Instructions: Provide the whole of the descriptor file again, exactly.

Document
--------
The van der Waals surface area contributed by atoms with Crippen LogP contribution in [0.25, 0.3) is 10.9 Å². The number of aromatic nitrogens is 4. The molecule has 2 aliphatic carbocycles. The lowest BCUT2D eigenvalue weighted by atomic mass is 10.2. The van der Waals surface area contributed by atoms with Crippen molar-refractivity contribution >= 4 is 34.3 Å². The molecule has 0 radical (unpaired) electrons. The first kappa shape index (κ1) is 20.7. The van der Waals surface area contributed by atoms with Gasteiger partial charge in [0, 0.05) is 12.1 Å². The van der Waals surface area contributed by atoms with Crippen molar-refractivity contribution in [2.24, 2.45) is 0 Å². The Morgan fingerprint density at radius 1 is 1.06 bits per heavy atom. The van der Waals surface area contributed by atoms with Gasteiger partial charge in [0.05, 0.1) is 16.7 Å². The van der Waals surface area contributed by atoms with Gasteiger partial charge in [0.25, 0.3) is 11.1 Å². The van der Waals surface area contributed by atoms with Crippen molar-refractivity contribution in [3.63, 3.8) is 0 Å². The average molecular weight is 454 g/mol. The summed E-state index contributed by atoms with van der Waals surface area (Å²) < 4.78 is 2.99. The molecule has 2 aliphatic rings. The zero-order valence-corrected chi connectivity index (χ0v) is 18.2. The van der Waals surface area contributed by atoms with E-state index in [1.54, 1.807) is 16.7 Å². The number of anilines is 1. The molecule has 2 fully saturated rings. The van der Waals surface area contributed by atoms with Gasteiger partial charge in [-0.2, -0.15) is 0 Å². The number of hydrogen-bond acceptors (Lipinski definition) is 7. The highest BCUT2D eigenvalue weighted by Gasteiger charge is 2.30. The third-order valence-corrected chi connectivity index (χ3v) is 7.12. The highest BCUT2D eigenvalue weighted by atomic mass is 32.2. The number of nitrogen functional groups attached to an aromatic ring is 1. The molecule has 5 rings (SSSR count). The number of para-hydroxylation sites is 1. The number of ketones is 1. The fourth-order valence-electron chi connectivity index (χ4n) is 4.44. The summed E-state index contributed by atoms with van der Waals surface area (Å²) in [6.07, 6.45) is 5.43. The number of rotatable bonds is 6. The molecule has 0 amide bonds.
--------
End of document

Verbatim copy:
The van der Waals surface area contributed by atoms with Crippen LogP contribution in [0.25, 0.3) is 10.9 Å². The number of aromatic nitrogens is 4. The molecule has 2 aliphatic carbocycles. The lowest BCUT2D eigenvalue weighted by atomic mass is 10.2. The van der Waals surface area contributed by atoms with Crippen molar-refractivity contribution >= 4 is 34.3 Å². The molecule has 0 radical (unpaired) electrons. The first kappa shape index (κ1) is 20.7. The van der Waals surface area contributed by atoms with Gasteiger partial charge in [0, 0.05) is 12.1 Å². The van der Waals surface area contributed by atoms with Crippen molar-refractivity contribution in [2.24, 2.45) is 0 Å². The Morgan fingerprint density at radius 1 is 1.06 bits per heavy atom. The van der Waals surface area contributed by atoms with Gasteiger partial charge in [0.05, 0.1) is 16.7 Å². The van der Waals surface area contributed by atoms with Gasteiger partial charge in [0.25, 0.3) is 11.1 Å². The van der Waals surface area contributed by atoms with Crippen molar-refractivity contribution in [3.63, 3.8) is 0 Å². The average molecular weight is 454 g/mol. The summed E-state index contributed by atoms with van der Waals surface area (Å²) < 4.78 is 2.99. The molecule has 2 aliphatic rings. The zero-order valence-corrected chi connectivity index (χ0v) is 18.2. The van der Waals surface area contributed by atoms with E-state index in [1.54, 1.807) is 16.7 Å². The number of anilines is 1. The molecule has 2 fully saturated rings. The van der Waals surface area contributed by atoms with Gasteiger partial charge in [-0.2, -0.15) is 0 Å². The number of hydrogen-bond acceptors (Lipinski definition) is 7. The highest BCUT2D eigenvalue weighted by Gasteiger charge is 2.30. The third-order valence-corrected chi connectivity index (χ3v) is 7.12. The highest BCUT2D eigenvalue weighted by atomic mass is 32.2. The number of nitrogen functional groups attached to an aromatic ring is 1. The molecule has 5 rings (SSSR count). The number of para-hydroxylation sites is 1. The number of ketones is 1. The fourth-order valence-electron chi connectivity index (χ4n) is 4.44. The summed E-state index contributed by atoms with van der Waals surface area (Å²) in [6.07, 6.45) is 5.43. The number of rotatable bonds is 6. The molecule has 0 amide bonds.